Jump to ContentJump to Main Navigation
Draw a Straight Line and Follow ItThe Music and Mysticism of La Monte Young$
Users without a subscription are not able to see the full content.

Jeremy Grimshaw

Print publication date: 2011

Print ISBN-13: 9780199740208

Published to Oxford Scholarship Online: January 2012

DOI: 10.1093/acprof:oso/9780199740208.001.0001

Show Summary Details
Page of

PRINTED FROM OXFORD SCHOLARSHIP ONLINE (www.oxfordscholarship.com). (c) Copyright Oxford University Press, 2019. All Rights Reserved. Under the terms of the licence agreement, an individual user may print out a PDF of a single chapter of a monograph in OSO for personal use (for details see www.oxfordscholarship.com/page/privacy-policy).date: 25 March 2019

Space Exploration, Part 2

Space Exploration, Part 2

Mormon Cosmology and The Well-Tuned Piano

5 Space Exploration, Part 2
Draw a Straight Line and Follow It

Jeremy Grimshaw

Oxford University Press

This chapter uses one of Young’s most important formative influences, namely, the Mormon faith in which he was raised, to explore one of his most important works, The Well-Tuned Piano. This examination draws on observations by Erich Robert Paul, James Faulconer, and others, about the “scientistic” culture that emerges from Mormonism’s materialist cosmology; the analysis of The Well-Tuned Piano views Young’s unique tuning system, and its performative unfolding, through the narrative lens of the esoteric Mormon soteriological idea of Kolob. This chapter also considers the rhetorical tropes Young uses to describe his tuning theories—tropes emphasizing the “truth” of ratio-based intervals vs. the acoustical inferiority of equal temperament—as manifestations of the pervasive Mormon themes of apostasy and restoration. It even finds those themes in music by other composers who both work in just intonation and come from Mormon backgrounds, including James Tenney, Ervin Wilson, and others.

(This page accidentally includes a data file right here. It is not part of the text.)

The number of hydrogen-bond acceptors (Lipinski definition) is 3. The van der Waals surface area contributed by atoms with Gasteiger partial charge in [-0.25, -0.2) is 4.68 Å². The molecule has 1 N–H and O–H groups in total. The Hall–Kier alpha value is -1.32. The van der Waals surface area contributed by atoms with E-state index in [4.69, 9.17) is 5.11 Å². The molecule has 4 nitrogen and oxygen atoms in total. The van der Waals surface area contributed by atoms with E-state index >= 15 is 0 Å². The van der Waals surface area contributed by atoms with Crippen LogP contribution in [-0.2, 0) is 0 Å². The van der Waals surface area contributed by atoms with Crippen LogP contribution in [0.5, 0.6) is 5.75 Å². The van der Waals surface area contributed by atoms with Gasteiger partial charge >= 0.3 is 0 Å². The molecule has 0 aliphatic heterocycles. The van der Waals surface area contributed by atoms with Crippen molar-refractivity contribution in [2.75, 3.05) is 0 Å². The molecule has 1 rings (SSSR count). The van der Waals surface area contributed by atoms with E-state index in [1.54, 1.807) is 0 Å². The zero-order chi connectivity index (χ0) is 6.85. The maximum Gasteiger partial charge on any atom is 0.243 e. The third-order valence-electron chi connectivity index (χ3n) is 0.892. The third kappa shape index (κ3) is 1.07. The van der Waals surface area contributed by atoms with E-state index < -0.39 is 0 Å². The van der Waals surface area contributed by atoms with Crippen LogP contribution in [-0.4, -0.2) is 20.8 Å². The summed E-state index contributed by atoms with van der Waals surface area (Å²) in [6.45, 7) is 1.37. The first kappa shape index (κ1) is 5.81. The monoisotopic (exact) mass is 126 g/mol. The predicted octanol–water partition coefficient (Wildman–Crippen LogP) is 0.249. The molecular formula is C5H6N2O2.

Keywords:   Ervin Wilson, just intonation, Mormonism, Mormon materialism, Kolob, James Tenney

Oxford Scholarship Online requires a subscription or purchase to access the full text of books within the service. Public users can however freely search the site and view the abstracts and keywords for each book and chapter.

Please, subscribe or login to access full text content.

If you think you should have access to this title, please contact your librarian.

To troubleshoot, please check our FAQs , and if you can't find the answer there, please contact us .